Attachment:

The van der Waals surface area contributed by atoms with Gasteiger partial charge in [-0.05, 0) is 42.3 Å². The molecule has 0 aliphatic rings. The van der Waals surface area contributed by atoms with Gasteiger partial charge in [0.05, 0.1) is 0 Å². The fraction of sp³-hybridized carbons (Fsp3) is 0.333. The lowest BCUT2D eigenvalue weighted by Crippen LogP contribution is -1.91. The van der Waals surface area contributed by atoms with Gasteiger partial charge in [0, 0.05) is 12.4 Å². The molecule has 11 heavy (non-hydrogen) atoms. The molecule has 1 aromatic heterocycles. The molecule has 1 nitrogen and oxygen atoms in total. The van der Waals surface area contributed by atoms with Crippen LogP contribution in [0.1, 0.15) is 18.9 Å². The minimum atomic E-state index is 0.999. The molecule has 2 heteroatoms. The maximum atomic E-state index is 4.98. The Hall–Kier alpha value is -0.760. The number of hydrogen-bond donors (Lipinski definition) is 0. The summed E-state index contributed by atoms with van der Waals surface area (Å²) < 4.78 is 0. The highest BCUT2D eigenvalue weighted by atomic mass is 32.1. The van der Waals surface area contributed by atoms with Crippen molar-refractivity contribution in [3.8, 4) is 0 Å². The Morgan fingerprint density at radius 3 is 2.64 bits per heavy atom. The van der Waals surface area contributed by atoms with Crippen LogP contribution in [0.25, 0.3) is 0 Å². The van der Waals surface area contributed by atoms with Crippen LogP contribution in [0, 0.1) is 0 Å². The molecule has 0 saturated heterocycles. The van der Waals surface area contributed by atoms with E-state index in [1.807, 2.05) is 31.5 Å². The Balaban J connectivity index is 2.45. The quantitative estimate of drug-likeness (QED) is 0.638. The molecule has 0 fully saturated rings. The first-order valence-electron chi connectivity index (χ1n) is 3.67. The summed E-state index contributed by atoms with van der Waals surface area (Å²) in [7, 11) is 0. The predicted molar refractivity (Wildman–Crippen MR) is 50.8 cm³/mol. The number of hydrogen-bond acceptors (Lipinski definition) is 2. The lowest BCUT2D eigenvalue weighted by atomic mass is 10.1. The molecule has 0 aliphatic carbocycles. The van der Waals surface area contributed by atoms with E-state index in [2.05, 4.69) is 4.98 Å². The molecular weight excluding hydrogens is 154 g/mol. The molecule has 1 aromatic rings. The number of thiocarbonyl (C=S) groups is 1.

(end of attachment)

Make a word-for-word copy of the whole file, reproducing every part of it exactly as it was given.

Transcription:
The van der Waals surface area contributed by atoms with Gasteiger partial charge in [-0.05, 0) is 42.3 Å². The molecule has 0 aliphatic rings. The van der Waals surface area contributed by atoms with Gasteiger partial charge in [0.05, 0.1) is 0 Å². The fraction of sp³-hybridized carbons (Fsp3) is 0.333. The lowest BCUT2D eigenvalue weighted by Crippen LogP contribution is -1.91. The van der Waals surface area contributed by atoms with Gasteiger partial charge in [0, 0.05) is 12.4 Å². The molecule has 11 heavy (non-hydrogen) atoms. The molecule has 1 aromatic heterocycles. The molecule has 1 nitrogen and oxygen atoms in total. The van der Waals surface area contributed by atoms with Crippen LogP contribution in [0.1, 0.15) is 18.9 Å². The minimum atomic E-state index is 0.999. The molecule has 2 heteroatoms. The maximum atomic E-state index is 4.98. The Hall–Kier alpha value is -0.760. The number of hydrogen-bond donors (Lipinski definition) is 0. The summed E-state index contributed by atoms with van der Waals surface area (Å²) < 4.78 is 0. The highest BCUT2D eigenvalue weighted by atomic mass is 32.1. The van der Waals surface area contributed by atoms with Crippen molar-refractivity contribution in [3.8, 4) is 0 Å². The Morgan fingerprint density at radius 3 is 2.64 bits per heavy atom. The van der Waals surface area contributed by atoms with Crippen LogP contribution in [0.25, 0.3) is 0 Å². The van der Waals surface area contributed by atoms with Crippen LogP contribution in [0, 0.1) is 0 Å². The molecule has 0 saturated heterocycles. The van der Waals surface area contributed by atoms with E-state index in [1.807, 2.05) is 31.5 Å². The Balaban J connectivity index is 2.45. The quantitative estimate of drug-likeness (QED) is 0.638. The molecule has 0 fully saturated rings. The first-order valence-electron chi connectivity index (χ1n) is 3.67. The summed E-state index contributed by atoms with van der Waals surface area (Å²) in [7, 11) is 0. The predicted molar refractivity (Wildman–Crippen MR) is 50.8 cm³/mol. The number of hydrogen-bond acceptors (Lipinski definition) is 2. The lowest BCUT2D eigenvalue weighted by atomic mass is 10.1. The molecule has 0 aliphatic carbocycles. The van der Waals surface area contributed by atoms with E-state index in [2.05, 4.69) is 4.98 Å². The molecular weight excluding hydrogens is 154 g/mol. The molecule has 1 aromatic rings. The number of thiocarbonyl (C=S) groups is 1.